Halosis, a natural language processing (NLP)-based chatbot platform in Indonesia, received USD 1.2m in funding from angel investors in February 2019 at an undisclosed valuation. The Jakarta-based company plans to further raise a series A round in late 2019 or early 2020.
Two-year-old Halosis offers virtual assistant services to more than 3,000 of Indonesia’s micro, small, and medium enterprises (MSMEs); a sector that accounts for up to 40% of the USD 8bn in Indonesian e-commerce sales.
Hana, Halosis’ chatbot, receives and processes orders and performs stock management tasks in Bahasa Indonesia and English for its mainly female clientele. On the backend, it connects with various ancillary services such as messaging applications, courier partners, e-wallet applications, and banking to accommodate online transactions.
Localized for Indonesian e-commerce, Halosis has been building a termbase of words used frequently by buyers and sellers in about 10 major dialects of Indonesia. Andrew Darmadi, Halosis CEO and Co-founder, told Slator they developed an artificial intelligence (AI) chatbot to automate the order-taking process. “We use text analytics, NLP, machine learning, and image recognition to serve our customers,” he said.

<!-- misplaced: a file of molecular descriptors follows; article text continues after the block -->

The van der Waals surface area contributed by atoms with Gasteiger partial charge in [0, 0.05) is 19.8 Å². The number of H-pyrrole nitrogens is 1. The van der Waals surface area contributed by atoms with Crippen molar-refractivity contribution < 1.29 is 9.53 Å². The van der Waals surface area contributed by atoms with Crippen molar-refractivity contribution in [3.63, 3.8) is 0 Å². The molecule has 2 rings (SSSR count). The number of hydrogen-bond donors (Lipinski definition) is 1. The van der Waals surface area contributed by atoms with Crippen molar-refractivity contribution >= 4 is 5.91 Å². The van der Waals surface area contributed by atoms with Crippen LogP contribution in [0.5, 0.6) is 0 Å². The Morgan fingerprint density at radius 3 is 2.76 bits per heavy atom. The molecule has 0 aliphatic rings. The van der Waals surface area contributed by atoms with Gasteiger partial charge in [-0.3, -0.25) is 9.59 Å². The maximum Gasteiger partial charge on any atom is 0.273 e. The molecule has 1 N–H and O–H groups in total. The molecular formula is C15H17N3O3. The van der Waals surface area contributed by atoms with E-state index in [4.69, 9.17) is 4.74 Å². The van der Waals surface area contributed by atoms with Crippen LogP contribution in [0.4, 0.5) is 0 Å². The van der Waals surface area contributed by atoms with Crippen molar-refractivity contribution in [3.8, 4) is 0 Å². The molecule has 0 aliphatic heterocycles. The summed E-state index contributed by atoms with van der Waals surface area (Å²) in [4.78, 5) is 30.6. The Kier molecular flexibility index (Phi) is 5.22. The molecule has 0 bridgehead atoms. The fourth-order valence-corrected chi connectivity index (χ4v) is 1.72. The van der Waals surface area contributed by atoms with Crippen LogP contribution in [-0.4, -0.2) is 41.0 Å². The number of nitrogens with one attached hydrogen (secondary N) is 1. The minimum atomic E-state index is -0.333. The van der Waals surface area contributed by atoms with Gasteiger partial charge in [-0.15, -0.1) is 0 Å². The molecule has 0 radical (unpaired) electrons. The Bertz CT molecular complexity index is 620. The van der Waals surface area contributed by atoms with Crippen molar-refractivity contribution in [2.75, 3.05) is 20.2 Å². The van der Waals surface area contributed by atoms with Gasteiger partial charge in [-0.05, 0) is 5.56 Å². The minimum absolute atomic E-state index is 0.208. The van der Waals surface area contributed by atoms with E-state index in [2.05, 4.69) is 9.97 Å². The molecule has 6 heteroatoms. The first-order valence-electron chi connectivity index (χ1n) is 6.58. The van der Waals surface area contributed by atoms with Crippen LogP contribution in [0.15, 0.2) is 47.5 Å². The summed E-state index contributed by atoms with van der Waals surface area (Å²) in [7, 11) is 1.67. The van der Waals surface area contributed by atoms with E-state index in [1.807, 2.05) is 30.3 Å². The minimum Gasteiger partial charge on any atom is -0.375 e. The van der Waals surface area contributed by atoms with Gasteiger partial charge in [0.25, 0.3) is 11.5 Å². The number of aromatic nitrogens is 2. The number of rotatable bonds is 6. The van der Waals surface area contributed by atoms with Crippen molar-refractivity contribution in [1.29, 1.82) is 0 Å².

Halosis was supported by Google Launchpad and IDX Incubator, a program by the Indonesian Stock Exchange to train and develop startups. Darmadi said the company aspires to be like Indian social e-commerce startup Meesho, which received an undisclosed amount of funding from Facebook in June 2019.NLP has been tagged by AI venture capitalists (VCs) as “incredibly vibrant.”
In reports released in June 2019 on the state of AI, VCs predict that startups will apply recent breakthroughs from NLP research and collectively raise over USD 100m in the next 12 months. Multilingual chatbots like that of Halosis will corner a substantial share of the AI-NLP pie. PolyAI recently raised USD 12m to deploy conversational chatbots in contact centers.